Arachnophobia refers to the intense fear of spiders, or spider phobia. While it’s not uncommon for people to dislike arachnids or insects, phobias of spiders can have a far more significant impact on your life.

A phobia itself is more than just fear. It’s an intense and overwhelming emotion that can make you feel like you’re under a serious threat. Arachnophobia can prevent you from participating in certain events or situations because your mind tells says you’re in danger from spiders.

Like other types of phobias, arachnophobia can be debilitating and interfere with your life. But it doesn’t have to. Once you’ve identified spider phobia, it’s possible to work with it so your fears don’t have to interfere with your everyday life.

Both the intense fear of spiders and spiderwebs are types of specific phobias. These types of phobias center around single items compared to more complex phobias, such as social anxiety. Arachnophobia is one of the most common specific phobias you can develop.

A fear of spiderwebs falls under the same umbrella of arachnophobia. You might have a fear of both spiders and spiderwebs, or just spiders individually. For some, seeing a spiderweb can lead to the intense worry over seeing a spider next.

A phobia refers to a significant, irrational fear of animals, objects, and places, as well as certain situations. These intense fears often stem from negative past experiences. So, in the case of arachnophobia, it’s possible to have a debilitating fear of spiders due to a negative encounter with these arthropods.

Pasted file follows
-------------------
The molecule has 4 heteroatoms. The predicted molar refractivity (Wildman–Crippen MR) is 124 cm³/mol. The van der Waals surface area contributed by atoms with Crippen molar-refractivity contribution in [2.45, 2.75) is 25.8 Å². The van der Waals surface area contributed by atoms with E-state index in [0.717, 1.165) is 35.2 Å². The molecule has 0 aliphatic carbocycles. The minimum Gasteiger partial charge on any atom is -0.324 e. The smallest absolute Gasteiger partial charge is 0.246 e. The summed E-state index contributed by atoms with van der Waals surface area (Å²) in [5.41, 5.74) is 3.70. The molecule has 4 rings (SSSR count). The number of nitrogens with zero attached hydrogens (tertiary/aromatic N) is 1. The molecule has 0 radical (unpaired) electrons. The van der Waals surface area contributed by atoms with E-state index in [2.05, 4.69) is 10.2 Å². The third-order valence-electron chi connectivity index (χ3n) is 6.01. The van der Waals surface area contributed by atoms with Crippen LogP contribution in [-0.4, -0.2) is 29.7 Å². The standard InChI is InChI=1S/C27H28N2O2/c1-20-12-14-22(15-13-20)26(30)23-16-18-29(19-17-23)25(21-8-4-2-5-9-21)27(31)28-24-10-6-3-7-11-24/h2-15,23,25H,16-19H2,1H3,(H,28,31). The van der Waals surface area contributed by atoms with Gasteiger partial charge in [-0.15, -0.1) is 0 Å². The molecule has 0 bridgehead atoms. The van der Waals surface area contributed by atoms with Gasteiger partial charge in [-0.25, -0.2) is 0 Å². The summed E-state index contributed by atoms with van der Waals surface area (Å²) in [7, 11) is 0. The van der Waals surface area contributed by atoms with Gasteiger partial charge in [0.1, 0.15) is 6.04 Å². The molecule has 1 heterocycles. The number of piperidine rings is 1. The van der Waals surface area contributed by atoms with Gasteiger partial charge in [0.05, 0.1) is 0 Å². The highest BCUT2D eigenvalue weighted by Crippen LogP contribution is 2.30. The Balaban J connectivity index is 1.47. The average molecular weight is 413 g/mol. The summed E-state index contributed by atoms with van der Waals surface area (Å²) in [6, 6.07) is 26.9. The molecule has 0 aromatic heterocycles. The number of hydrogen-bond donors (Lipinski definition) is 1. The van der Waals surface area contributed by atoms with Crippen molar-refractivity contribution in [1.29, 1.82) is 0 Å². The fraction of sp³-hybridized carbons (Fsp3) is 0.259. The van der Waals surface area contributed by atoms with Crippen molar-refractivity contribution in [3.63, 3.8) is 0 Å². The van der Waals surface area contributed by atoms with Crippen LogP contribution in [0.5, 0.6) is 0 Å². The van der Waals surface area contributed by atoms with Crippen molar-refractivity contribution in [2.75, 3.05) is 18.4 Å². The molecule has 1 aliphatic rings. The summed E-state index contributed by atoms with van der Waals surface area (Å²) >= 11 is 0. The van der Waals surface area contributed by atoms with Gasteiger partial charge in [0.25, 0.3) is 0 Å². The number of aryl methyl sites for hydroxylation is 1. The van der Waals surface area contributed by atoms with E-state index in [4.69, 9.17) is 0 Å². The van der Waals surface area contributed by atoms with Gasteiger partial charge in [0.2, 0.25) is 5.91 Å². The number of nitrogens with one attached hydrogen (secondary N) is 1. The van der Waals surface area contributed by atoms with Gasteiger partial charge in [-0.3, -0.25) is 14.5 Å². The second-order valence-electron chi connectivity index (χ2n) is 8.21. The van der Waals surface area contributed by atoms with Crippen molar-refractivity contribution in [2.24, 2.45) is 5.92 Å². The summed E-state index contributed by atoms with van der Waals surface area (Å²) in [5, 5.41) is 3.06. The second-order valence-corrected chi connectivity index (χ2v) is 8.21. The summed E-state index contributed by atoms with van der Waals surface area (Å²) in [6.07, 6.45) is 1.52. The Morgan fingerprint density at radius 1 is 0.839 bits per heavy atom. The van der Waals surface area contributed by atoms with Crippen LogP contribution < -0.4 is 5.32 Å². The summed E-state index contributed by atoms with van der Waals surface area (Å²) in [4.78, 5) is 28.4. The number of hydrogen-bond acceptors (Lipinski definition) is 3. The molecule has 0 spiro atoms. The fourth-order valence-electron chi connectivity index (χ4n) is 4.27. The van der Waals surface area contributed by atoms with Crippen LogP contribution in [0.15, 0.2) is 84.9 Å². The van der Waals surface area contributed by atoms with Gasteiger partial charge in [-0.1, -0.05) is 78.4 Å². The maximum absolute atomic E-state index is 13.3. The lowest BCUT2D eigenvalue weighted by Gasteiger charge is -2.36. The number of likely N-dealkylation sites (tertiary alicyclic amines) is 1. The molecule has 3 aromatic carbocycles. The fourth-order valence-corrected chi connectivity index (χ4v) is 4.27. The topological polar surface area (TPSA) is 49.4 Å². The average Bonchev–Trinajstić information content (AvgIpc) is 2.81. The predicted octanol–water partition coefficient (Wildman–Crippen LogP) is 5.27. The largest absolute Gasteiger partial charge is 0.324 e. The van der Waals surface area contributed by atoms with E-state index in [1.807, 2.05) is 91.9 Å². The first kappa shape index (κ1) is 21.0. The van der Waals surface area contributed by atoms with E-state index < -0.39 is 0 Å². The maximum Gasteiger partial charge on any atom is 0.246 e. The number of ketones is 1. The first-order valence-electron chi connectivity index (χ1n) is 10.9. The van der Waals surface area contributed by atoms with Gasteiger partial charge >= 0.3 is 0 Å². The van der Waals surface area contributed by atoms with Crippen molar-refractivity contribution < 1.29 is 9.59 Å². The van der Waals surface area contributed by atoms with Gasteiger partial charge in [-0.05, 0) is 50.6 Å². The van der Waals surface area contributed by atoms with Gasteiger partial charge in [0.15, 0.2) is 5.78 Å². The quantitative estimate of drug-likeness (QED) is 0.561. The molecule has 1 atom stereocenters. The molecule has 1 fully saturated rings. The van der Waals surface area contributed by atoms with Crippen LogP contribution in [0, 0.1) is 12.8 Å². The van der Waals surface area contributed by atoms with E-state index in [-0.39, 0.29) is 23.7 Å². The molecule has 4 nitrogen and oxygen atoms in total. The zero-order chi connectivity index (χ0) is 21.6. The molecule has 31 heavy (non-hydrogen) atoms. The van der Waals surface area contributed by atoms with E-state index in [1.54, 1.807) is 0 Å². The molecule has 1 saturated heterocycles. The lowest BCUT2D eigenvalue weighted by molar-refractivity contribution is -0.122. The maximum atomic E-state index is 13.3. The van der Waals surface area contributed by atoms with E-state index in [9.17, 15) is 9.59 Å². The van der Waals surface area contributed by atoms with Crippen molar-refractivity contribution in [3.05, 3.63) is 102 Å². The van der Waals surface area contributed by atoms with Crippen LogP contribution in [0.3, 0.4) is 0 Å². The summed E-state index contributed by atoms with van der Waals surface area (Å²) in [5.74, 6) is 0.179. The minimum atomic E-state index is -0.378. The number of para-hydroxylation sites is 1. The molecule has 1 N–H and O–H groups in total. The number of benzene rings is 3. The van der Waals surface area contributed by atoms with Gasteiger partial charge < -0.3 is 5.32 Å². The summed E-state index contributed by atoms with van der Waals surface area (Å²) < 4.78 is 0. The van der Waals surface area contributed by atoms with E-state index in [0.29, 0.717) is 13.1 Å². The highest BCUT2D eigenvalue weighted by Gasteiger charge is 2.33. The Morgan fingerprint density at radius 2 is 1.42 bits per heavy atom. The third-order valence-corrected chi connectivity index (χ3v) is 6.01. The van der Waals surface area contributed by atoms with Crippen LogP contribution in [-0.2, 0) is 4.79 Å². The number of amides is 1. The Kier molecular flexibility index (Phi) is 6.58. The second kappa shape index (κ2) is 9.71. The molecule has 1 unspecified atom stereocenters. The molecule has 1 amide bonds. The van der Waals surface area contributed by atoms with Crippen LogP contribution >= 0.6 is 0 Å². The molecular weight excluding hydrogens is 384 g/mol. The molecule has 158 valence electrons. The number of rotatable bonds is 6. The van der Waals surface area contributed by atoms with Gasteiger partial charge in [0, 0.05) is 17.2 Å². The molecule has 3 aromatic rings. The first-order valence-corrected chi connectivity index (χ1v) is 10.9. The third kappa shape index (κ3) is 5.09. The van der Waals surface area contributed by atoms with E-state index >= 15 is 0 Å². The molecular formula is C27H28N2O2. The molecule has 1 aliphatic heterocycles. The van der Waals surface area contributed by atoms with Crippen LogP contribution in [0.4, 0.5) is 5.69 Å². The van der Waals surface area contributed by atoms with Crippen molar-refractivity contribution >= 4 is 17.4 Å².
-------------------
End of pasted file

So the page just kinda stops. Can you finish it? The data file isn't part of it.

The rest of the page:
Most specific phobias like arachnophobia occur before the age of 10. However, it’s possible to develop a phobia at any stage of life.

Phobias are also linked with anxiety disorders, some of which may be genetic. These include generalized anxiety disorder, post-traumatic stress disorder, and panic disorders, just to name a few. Having an anxiety disorder could increase your risk of developing phobias, including those related to spiders.

It’s also possible to develop arachnophobia from your environment. If you grew up with parents or other loved ones who had an intense fear of spiders, you may be at an increased risk of developing the same fears.

Phobia symptoms most often occur when you’re put in the situation you fear. With arachnophobia, you may not experience symptoms until you see a spider. It’s also possible to experience your symptoms if you’re just thinking about spiders, or perhaps if you see pictures of them.

Evidence shows that many people with arachnophobia overestimate the likelihood of encountering spiders. Such phobias can also cause you to overestimate a spider’s size and girth. This fear and overestimation of encountering spiders can cause physical symptoms, too.

Physical symptoms of a spider phobia may include:

  • dizziness/lightheadedness
  • upset stomach
  • nausea
  • sweating
  • shaking or trembling
  • shortness of breath
  • increased heart rate
  • crying

You may also have the following habits to help cope with these fears:

  • avoidance of places and situations where you might see or encounter spiders
  • worsening anxiety as an impending encounter looms
  • overall difficulty with concentration and functioning
  • social isolation